Friday, July 07, 2006

Up and Down

For Gay Rights Movement, a Key Setback - New York Times

It's hard to ignore the pain I feel today in the wake of the ruling by the New York Court of Appeals. One state makes gay marriage an anomaly, but two could have meant a trend. And the Court's logic wasn't especially kind. Yes, if you pretend that the sole purpose of marriage today is child-rearing, and harp on the fact that straight couples are always theoretically at risk of having a child whether they want to or not, then there is a "rational basis" for offering marriage only to such couples. But that's quite a stretch.

There is a silver lining, though. If New York had allowed gay marriage through its court system, those who would quash equality in its infancy would have had another example of "activist judges" to harp on during the next election--coincidentally, in the state from which many Democrats expect our next standard-bearer to come. (That worked out well last time, didn't it?) Instead, as many others have already noted, this ruling will force advocates to press for a legislative solution. If New York's legislature approves gay marriage, or civil unions, after Eliot Spitzer becomes governor, and if in 2008 the people of Massachusetts reject the move to end gay marriage there, well, that would make this a whole new ballgame, wouldn't it? A suddenly sizeable chunk of the country would have put gay marriage (or something like it) before the people or their representatives and seen it as a good thing. Remember, California's legislature has already voted for gay equality; we have only Arnold to blame for its not having taken root there. Connecticut's legislature passed civil unions without any judicial prompting. Between those two, Massachusetts, and New York, you've got quite a lot of the nation's population, and a good deal of its financial and cranial power as well.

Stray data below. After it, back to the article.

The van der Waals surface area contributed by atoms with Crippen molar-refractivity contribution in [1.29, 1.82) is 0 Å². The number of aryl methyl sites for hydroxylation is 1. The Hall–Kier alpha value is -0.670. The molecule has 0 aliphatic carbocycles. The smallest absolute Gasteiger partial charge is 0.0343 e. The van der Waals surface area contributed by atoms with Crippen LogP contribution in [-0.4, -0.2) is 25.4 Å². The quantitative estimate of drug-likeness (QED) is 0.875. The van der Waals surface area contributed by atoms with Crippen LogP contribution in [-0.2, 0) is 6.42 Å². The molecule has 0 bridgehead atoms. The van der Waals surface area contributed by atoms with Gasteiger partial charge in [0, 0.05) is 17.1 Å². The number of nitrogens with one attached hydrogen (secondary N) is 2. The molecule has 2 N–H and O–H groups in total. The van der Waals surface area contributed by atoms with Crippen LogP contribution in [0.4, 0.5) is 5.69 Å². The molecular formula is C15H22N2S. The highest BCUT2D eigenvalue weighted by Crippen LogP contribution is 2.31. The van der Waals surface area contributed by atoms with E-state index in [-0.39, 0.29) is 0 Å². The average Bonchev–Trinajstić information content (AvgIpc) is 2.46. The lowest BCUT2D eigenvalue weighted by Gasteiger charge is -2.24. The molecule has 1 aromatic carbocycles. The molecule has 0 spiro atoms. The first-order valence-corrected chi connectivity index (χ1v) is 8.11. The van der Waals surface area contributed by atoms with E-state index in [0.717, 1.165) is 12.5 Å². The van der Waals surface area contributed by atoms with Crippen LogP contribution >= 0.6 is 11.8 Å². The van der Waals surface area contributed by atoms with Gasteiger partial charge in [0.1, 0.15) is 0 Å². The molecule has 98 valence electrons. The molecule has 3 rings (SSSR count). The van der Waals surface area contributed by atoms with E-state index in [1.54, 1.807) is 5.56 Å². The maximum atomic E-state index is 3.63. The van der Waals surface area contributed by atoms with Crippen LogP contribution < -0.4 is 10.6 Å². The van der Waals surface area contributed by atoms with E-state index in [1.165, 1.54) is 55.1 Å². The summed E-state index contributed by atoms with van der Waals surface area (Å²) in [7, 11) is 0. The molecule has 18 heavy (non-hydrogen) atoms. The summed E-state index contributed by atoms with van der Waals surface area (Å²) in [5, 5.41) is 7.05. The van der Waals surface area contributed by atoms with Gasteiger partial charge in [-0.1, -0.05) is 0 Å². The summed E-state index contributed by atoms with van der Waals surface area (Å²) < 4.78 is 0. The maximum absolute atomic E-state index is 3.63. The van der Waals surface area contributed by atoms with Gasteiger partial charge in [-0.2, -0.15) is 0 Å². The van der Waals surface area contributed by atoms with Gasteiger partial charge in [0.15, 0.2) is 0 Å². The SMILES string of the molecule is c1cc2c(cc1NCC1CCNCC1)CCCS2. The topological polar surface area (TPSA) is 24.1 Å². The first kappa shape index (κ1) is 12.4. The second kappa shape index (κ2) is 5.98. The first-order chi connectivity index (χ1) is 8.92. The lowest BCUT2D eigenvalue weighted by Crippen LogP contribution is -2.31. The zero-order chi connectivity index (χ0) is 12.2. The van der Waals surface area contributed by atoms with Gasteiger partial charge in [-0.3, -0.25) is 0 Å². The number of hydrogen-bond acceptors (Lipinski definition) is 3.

I still believe that, by the time I retire, I will have the legal option of marrying the man I love, of filing my taxes with him, of knowing that if one of us is in the hospital, the other will be able to visit, and that if one of us should die, the other would inherit everything, collect Social Security as a surviving spouse, and carry out the other's final wishes. Whether yesterday's ruling in New York makes it more likely that this will happen when I'm 42 or 58 is debateable, surely. But it will happen.

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